Tuesday, October 13, 2009

October 13

“[P]ersuasion is accomplished by creeping into the confidence of those you would lead.”

--Woodrow Wilson, 28th President of the United States and winner of the Nobel Peace Prize; image from


Dissent Channel: Contradictory Objectives for the USAID/Pakistan Program (courtesy WK)


US facing disappointments in battling Taliban in Pakistan - Jim Kouri,

Examiner.com: "[T]he U.S. embassy in Pakistan has had no Washington-supported, comprehensive plan to combat terrorism and close the terrorist safe haven in the FATA. In 2006, the embassy, in conjunction with Defense, State, and U.S. Agency for International Development (USAID), and in cooperation with the government of Pakistan, began an effort to focus more attention on other key elements of national power, such as development assistance and public diplomacy, to address U.S. goals in the FATA. However, according to counterterrorism experts, this does not yet constitute a comprehensive plan." Image from

The U.S. Department of State tells Muslims that they only have a future if they learn English: "The West’s campaign to promote English is fracturing Afghanistan" - Matthew J. Nasuti, kabulpress.org: "Westerners rationalize their promotion [of the English language] by arguing that learning English is beneficial for all Afghans. However, it is only beneficial because Western officials are too lazy to learn Dari and Pashto. … In the web site http://www.usingenglish.com/, in the section entitled: 'Teaching English in Afghanistan' it states: '[Afghans] need to be exposed to the modern world through media and the Internet[.]' It goes on to state that learning English will 'bring meaningful changes into the lives of Afghans.' The rhetoric being employed is similar to that which the West has been using for centuries to justify its colonization of 'backward' cultures. ... U.S. Department of State, on 12/14/06, published its 'U.S. National Strategy for Public Diplomacy and Strategic Communication.' It concludes that 'English language teaching is a priority program and should be expanded. Learning English provides a skill that helps young people improve their lives and job prospects, and helps counter extremism by opening a window to a wider world of knowledge.'"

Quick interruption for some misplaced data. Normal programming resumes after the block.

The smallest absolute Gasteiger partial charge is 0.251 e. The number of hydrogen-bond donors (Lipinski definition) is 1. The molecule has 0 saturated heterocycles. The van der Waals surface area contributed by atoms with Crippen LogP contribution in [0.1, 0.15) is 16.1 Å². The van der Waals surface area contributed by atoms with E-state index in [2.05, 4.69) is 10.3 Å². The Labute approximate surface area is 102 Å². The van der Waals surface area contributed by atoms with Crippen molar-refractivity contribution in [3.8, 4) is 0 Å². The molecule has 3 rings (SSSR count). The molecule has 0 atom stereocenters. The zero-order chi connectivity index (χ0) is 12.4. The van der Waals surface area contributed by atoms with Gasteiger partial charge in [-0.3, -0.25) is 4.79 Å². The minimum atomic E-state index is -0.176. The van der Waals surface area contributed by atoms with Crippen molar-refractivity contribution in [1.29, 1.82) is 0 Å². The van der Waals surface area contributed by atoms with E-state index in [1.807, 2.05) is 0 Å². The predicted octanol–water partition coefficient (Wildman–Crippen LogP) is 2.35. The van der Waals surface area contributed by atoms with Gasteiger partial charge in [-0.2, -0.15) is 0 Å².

Public Diplomacy VS. Siberia & Fat Barbies – daviddross, ReWritable Russia. Ex-USSR. Media. Politics. Education. Exchange:

"Prior to the visit of Ms. Clinton to Russia, the State Department blog asked its readers a simple question: 'What is the most important issue facing the US-Russia relationship?'. … Well, I am not a politician and not a diplomat. I just travel between USA and Russia a lot. To be honest, it’s the cold war or mafia which concern REAL people of these two countries. But it’s those casual iconic stereotypes we need to be working on as a priority. So, my answer to the question of the Dipnote’s blog would be: The most important issue facing the US-Russia (or, if you are a Russian citizen – Russia-USA relationship) is the public diplomacy [PD] issue. I believe the more PDs, the better the relationship." Image from